Tag Archives: ursula le guin

Learning from Women

In 2014, I attended a weekend workshop in Oregon, called the Fishtrap Winter Gathering. The theme was “Learning from Women,” and it was a weekend of talks, readings, and workshops by Molly Gloss, Ursula Le Guin, and Tony Vogt. It was a marvelous experience that changed my thinking in many ways, and I have never described it to my satisfaction. I did make one post to the Aqueduct Press blog, “Report from the Fishtrap Winter Workshop.”

First up was a discussion of the definition of women. Throughout the workshop, it was awkward to talk about “women” as a whole, because of gender essentialism. We did it anyway. There was an acknowledgment that the definition is shaky and incomplete, and a general invitation to men to take on the honorary name of “women” for the duration of the workshop, but that by and large, across cultures, women have been socialized to take on certain roles and certain ways of being.

There is a cultural division, and in it, the role of “men” is privileged. Ways of thinking, being, doing. An assumption that women will be liberated when we take on those roles. But why not the other way around?

At the moment I’m thinking about all these things in the context of the left. The group I’ve been working with got an influx of new members (hooray!) that is mostly men, and thinking, “Oh, this again” with a certain sense of exhaustion. It’s not the big things but the little things, like do you put smiley faces in your emails or not, when you should ask nicely or express gratitude. In mostly women’s spaces, we do all these things, and we do them to build community. In mixed or mostly men’s spaces, it comes across looking like weakness.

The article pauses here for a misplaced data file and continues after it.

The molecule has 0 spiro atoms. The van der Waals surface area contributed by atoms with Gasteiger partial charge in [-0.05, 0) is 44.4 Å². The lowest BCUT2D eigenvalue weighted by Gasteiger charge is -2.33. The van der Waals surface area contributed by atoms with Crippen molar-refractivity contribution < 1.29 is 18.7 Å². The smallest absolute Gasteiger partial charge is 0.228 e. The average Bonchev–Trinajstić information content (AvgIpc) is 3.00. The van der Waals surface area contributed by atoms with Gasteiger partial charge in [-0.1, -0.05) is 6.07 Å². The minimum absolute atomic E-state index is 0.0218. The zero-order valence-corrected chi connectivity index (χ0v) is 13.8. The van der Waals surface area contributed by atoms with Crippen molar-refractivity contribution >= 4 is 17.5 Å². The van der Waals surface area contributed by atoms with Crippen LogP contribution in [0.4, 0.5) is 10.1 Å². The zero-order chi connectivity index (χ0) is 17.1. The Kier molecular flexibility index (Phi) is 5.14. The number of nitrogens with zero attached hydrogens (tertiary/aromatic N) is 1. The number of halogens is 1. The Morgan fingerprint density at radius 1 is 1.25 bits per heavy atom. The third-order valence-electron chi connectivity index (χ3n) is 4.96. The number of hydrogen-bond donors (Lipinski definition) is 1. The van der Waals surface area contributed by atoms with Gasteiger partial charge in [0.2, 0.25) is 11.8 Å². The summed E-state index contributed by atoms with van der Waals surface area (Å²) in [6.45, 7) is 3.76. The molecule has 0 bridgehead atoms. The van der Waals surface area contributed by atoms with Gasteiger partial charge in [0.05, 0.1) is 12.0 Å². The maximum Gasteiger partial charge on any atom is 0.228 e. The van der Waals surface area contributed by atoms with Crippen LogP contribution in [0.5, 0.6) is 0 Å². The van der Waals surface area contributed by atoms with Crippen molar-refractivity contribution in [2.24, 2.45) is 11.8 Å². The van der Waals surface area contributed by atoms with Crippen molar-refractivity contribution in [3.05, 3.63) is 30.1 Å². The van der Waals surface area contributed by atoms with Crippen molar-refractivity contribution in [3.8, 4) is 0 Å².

How does a group handle interruptions? Men often interrupt more and get more air time. If you want to change it, do you ask women to interrupt more, or men to interrupt less? Is there a social benefit to taking turns?

Just the little things.

More later.


Pierre-Auguste Renoir – Confidences


“I am a man”

“I am a man,” writes Ursula Le Guin in her book the wave in the mind: Talks and Essays on the Writer, the Reader, and the Imagination. She doesn’t mean it literally; instead, she’s making some potent observations on the past and present of Western culture.

She goes on. “Women are a very recent invention. I predate the invention of women by decades.” I love this! She’s telling a tall tale that makes us look at the world with fresh eyes and laugh at it. It’s the sugar that makes bitter truths go down.

“So when I was born,” she continues, there actually were only men. People were men. They all had one pronoun, his pronoun; so that’s who I am.”

She’s not, however, a particularly successful man: “I can’t write my name with pee in the snow, or it would be awfully laborious if I did.”

Le Guin goes on to explain all the other ways she fails at being a man, and then points out that she’s not much good at being young either, and suggests that perhaps she might as well start pretending that she is an old woman. “I am not sure that anybody has invented old women yet; but it might be worth trying.”